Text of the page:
No, no, no: SC on instant triple talaq

August 23, 2017 12:00 am | Updated 04:56 am IST - NEW DELHI

3:2 split verdict termed practice ‘manifestly arbitrary’; CJI Khehar held it was part of right to religion

A historic 3:2 majority judgment, delivered on Tuesday by a multi-faith Constitution Bench, set aside instant talaq as a “manifestly arbitrary” practice not protected by Article 25 (freedom of religion) of the Constitution.

On the five-judge Bench, Justices Kurian Joseph and Rohinton Fali Nariman gave separate judgments against the validity of instant talaq. Justice U.U. Lalit supported Justice Nariman’s view that instant talaq given by a Muslim man “capriciously and whimsically,” without an attempt at reconciliation, was “manifestly arbitrary and violative of Article 14 (right to equality).”

The triumvirate of Justices Kurian, Nariman and Lalit overwhelmed the minority verdict pronounced by Chief Justice of India J.S. Khehar and endorsed by Justice S. Abdul Nazeer, the juniormost judge on the Bench.

1,400-year-old practice

Chief Justice J.S. Khehar held that talaq-e-biddat , as a personal law practice, was an integral part of Article 25 (freedom of religion). Ninety per cent of Muslims in India follow the practice. It was constitutionally protected as a fundamental right, he said.

The Chief Justice reasoned that talaq-e-biddat was in vogue for over 1,400 years, and this made instant talaq a “matter of religious faith,” which cannot be tested on the touchstone of Article 14. He held that personal laws like instant talaq were an 'exception' to the Constitution's avowed aim to protect gender equality.

But Justice Nariman countered that Section 2 of the Muslim Personal Law (Shariat) Application Act of 1937 has already recognised triple talaq as a statutory right and not a fundamental right.Instant talaq was no longer a personal law to remain free from the rigours of the fundamental rights as it comes under the ambit of Article 13 of the Constitution, he said. Article 13 mandates that any law, framed before or after the Constitution, should not be violative of the fundamental rights.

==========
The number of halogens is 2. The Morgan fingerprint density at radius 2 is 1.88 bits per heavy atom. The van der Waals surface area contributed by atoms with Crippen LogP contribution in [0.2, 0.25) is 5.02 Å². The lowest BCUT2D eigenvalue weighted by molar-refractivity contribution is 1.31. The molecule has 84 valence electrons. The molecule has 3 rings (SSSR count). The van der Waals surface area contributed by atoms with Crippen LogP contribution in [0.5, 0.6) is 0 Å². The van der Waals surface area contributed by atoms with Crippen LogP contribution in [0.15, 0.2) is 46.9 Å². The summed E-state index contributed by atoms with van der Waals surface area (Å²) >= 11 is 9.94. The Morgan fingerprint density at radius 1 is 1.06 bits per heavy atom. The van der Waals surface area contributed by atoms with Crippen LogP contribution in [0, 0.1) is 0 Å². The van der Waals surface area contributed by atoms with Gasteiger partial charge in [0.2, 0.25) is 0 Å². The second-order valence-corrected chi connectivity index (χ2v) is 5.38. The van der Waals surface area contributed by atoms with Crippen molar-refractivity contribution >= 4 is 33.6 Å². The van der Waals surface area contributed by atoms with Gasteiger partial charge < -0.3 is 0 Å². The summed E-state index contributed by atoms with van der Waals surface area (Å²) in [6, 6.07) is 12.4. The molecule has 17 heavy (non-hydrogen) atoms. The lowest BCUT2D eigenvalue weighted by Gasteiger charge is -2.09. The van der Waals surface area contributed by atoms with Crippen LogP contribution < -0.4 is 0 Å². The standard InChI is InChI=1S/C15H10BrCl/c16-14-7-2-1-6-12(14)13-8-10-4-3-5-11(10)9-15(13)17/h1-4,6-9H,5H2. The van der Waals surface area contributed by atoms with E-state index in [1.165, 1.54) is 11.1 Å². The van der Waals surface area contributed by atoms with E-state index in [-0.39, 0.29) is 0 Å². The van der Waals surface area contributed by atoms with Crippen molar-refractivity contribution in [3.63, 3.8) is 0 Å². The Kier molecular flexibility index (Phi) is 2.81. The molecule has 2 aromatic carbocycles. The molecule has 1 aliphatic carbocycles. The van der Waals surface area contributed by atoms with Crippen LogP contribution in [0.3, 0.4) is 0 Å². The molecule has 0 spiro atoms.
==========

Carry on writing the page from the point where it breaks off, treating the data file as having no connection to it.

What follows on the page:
Objecting to the Chief Justice's line of reasoning, Justice Kurian, in his separate verdict, held that “merely because a practice ( talaq-e-biddat ) has continued for long (over 1,400 years), that by itself cannot make it valid”.

No Koranic injunction

The Chief Justice had reasoned that instant talaq cannot be invalidated just because the Koran does not expressly provide for or approve of it. Talaq-e-biddat , though bad in theology, was considered good in law, he held. To this, Justice Kurian countered that “Islam cannot be anti-Koran... An attempt for reconciliation and if it succeeds, then revocation are the Koranic essential steps before talaq attains finality. In triple talaq, this door is closed. Triple talaq is against the basic tenets of the Holy Koran and consequently, it violates Shariat.”

Justice Kurian also referred to Section 2 of the Shariat Act, observing that the statute had put an end to the “unholy, oppressive and discriminatory customs and usages in the Muslim community. After Shariat Act, no practice against the tenet of Islam is permissible.”

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